The issue there, says Arlington Board Chair Libby Garvey, was that off-duty police had to be called in for overtime, and taxpayers wound up footing the bill instead of promoters. To address this, the county created a new “special events” permit for crawls exceeding 500 people that would require them to be licensed by the county and cover the costs of security and cleanup.
“We’re not going to have taxpayers funding their business,” Garvey says.
To her knowledge, none of the regular crawls have been turned down under the new regulations. But D.C. promoters haven’t been as lucky: At least four events, two scheduled for Valentine’s Day and two for St. Patrick’s Day, have been rejected since the new rules were enacted in January.
The main reason cited in all four cases was the lack of comprehensive security plans that matched the scale of the intended crowds. In the case of the All You Need is Love bar crawl, the board argued that the applicant’s security plan—just a little longer than one paragraph—was “woefully insufficient for a possible crowd of 7,500 people.”
The organizers who submitted the four rejected applications—Charity Events, Project D.C. Events, and Lindy Promotions—did not respond to request for comment.
Jonathan Gabel, CEO of Joonbug Promotions, said at the hearing his company hosts 400 bar crawls across 40 cities every year. In some cities, there is no permit required, while others make him go to meetings and obtain permits.
Gabel said he prefers the cities that have some outline for an application, since that means he knows the most effective way to plan. As for the new D.C. regulations, though, he took issue with the ban on hosting bar crawls on the actual holiday, since he considered it an integral draw for events.
“You can’t do a New Year’s Eve bar crawl before or after New Year’s Eve, because New Year’s Eve is all about the countdown,” he said. “That’s what New Year’s Eve is.”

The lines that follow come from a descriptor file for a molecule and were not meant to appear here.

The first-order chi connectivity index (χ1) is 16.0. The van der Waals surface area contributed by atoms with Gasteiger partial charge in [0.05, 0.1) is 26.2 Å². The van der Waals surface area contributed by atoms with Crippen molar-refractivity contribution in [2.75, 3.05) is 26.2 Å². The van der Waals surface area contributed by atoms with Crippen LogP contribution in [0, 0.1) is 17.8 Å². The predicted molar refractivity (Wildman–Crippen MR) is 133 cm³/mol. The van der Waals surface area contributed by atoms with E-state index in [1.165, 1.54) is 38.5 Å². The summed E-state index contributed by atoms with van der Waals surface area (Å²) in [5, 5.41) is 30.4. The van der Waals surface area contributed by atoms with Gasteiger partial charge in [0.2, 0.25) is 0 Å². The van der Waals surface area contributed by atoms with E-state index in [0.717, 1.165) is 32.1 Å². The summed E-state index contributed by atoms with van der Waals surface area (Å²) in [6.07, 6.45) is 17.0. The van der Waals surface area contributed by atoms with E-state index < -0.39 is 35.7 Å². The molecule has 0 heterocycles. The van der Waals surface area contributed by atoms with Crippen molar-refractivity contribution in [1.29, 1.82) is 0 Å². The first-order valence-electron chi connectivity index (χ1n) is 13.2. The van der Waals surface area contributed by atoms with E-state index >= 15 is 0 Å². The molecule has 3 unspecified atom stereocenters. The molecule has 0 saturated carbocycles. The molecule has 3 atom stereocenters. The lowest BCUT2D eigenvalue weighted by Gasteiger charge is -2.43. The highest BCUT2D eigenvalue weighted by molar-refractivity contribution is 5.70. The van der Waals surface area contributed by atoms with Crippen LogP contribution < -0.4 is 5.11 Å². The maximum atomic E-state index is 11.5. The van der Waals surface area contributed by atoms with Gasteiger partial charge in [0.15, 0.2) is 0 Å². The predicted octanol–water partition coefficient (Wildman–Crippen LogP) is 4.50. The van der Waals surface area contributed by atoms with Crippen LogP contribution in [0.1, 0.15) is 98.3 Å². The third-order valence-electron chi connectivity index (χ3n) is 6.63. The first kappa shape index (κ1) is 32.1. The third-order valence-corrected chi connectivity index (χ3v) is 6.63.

The crawls also allow bars to draw in extra revenue and, in some cases, stay open, Gabel argued. “I have had owners tell me, ‘Oh, you saved my month,’” he said.
Chain BlackFinn Ameripub’s D.C. location is one bar that benefits from pub crawls. Regional manager Steve Ryan says he had been preparing for a boon of 300 to 400 people as part of the Shamrock pub crawl that was initially planned to take place on March 12. But the liquor board rejected the crawl’s application. Instead, he expected a regular Saturday crowd of 50 to 60 people. And rather than the nearly dozen servers Ryan intended to bring in, he scheduled just three.
“It’s definitely going to impact a lot of business if this continues,” Ryan says.
Meanwhile, D.C. Nightlife Hospitality Association’s Lee sees the 200-person limit (before the $500 fee) being considered by the liquor board as prohibitive to smaller community events. He’d prefer that events under 500 people not have to be approved before the board.
These smaller events, he argues, would have their profits eaten up having to pay the $500 fee, hire contractors for security and cleanup, and potentially pay for legal aid to go before the board.
“Bar crawls are different sizes and types, and that’s something we hope the board will keep in mind,” Lee says.
Photos by Darrow Montgomery